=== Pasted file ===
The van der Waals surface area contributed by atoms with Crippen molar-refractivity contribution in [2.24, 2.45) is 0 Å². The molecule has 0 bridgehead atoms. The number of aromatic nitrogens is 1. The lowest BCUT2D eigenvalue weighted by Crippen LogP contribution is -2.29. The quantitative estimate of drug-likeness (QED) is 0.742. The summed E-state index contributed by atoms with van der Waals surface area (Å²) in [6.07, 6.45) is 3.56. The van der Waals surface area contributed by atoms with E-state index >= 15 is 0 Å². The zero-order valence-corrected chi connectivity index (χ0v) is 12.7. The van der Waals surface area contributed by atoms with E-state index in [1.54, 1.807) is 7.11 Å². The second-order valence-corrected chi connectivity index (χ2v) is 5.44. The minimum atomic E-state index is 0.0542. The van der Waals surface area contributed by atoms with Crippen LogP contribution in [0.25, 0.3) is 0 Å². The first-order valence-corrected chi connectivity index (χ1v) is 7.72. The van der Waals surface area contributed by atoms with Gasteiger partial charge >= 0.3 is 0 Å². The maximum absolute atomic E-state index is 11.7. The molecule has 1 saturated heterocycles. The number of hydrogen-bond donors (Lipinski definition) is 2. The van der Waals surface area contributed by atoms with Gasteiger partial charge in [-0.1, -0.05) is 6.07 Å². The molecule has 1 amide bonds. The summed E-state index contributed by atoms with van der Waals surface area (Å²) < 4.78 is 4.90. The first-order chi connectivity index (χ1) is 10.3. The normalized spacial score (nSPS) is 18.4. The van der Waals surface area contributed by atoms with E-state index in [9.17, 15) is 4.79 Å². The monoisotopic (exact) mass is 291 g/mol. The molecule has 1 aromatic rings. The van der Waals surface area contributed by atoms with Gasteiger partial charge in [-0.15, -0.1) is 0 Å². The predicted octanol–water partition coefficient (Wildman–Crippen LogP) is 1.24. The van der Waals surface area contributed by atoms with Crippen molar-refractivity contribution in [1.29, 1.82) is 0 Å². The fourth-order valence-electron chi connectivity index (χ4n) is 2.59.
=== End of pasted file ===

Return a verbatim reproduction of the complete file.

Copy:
The van der Waals surface area contributed by atoms with Crippen molar-refractivity contribution in [2.24, 2.45) is 0 Å². The molecule has 0 bridgehead atoms. The number of aromatic nitrogens is 1. The lowest BCUT2D eigenvalue weighted by Crippen LogP contribution is -2.29. The quantitative estimate of drug-likeness (QED) is 0.742. The summed E-state index contributed by atoms with van der Waals surface area (Å²) in [6.07, 6.45) is 3.56. The van der Waals surface area contributed by atoms with E-state index >= 15 is 0 Å². The zero-order valence-corrected chi connectivity index (χ0v) is 12.7. The van der Waals surface area contributed by atoms with E-state index in [1.54, 1.807) is 7.11 Å². The second-order valence-corrected chi connectivity index (χ2v) is 5.44. The minimum atomic E-state index is 0.0542. The van der Waals surface area contributed by atoms with Crippen LogP contribution in [0.25, 0.3) is 0 Å². The first-order valence-corrected chi connectivity index (χ1v) is 7.72. The van der Waals surface area contributed by atoms with Gasteiger partial charge >= 0.3 is 0 Å². The maximum absolute atomic E-state index is 11.7. The molecule has 1 saturated heterocycles. The number of hydrogen-bond donors (Lipinski definition) is 2. The van der Waals surface area contributed by atoms with Gasteiger partial charge in [-0.1, -0.05) is 6.07 Å². The molecule has 1 amide bonds. The summed E-state index contributed by atoms with van der Waals surface area (Å²) < 4.78 is 4.90. The first-order chi connectivity index (χ1) is 10.3. The normalized spacial score (nSPS) is 18.4. The van der Waals surface area contributed by atoms with E-state index in [9.17, 15) is 4.79 Å². The monoisotopic (exact) mass is 291 g/mol. The molecule has 1 aromatic rings. The van der Waals surface area contributed by atoms with Gasteiger partial charge in [-0.15, -0.1) is 0 Å². The predicted octanol–water partition coefficient (Wildman–Crippen LogP) is 1.24. The van der Waals surface area contributed by atoms with Crippen molar-refractivity contribution in [1.29, 1.82) is 0 Å². The fourth-order valence-electron chi connectivity index (χ4n) is 2.59.